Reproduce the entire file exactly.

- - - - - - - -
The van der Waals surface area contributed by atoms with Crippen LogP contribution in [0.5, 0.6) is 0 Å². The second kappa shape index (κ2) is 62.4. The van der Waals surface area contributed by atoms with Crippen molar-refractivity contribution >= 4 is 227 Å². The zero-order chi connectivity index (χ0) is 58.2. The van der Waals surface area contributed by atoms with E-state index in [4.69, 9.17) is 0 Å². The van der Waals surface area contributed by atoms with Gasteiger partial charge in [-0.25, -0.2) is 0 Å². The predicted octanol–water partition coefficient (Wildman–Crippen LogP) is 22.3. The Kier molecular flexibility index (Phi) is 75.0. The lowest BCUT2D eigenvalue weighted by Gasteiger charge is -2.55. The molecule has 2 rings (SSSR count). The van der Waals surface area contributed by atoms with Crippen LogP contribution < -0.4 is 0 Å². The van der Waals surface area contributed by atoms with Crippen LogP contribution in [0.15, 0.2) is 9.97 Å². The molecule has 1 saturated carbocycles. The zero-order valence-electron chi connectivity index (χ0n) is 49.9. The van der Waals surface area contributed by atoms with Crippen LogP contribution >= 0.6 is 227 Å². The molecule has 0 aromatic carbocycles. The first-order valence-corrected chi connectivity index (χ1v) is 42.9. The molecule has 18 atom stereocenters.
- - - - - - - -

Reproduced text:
The van der Waals surface area contributed by atoms with Crippen LogP contribution in [0.5, 0.6) is 0 Å². The second kappa shape index (κ2) is 62.4. The van der Waals surface area contributed by atoms with Crippen molar-refractivity contribution >= 4 is 227 Å². The zero-order chi connectivity index (χ0) is 58.2. The van der Waals surface area contributed by atoms with E-state index in [4.69, 9.17) is 0 Å². The van der Waals surface area contributed by atoms with Gasteiger partial charge in [-0.25, -0.2) is 0 Å². The predicted octanol–water partition coefficient (Wildman–Crippen LogP) is 22.3. The Kier molecular flexibility index (Phi) is 75.0. The lowest BCUT2D eigenvalue weighted by Gasteiger charge is -2.55. The molecule has 2 rings (SSSR count). The van der Waals surface area contributed by atoms with Crippen LogP contribution < -0.4 is 0 Å². The van der Waals surface area contributed by atoms with Crippen LogP contribution in [0.15, 0.2) is 9.97 Å². The molecule has 1 saturated carbocycles. The zero-order valence-electron chi connectivity index (χ0n) is 49.9. The van der Waals surface area contributed by atoms with Crippen LogP contribution >= 0.6 is 227 Å². The molecule has 0 aromatic carbocycles. The first-order valence-corrected chi connectivity index (χ1v) is 42.9. The molecule has 18 atom stereocenters.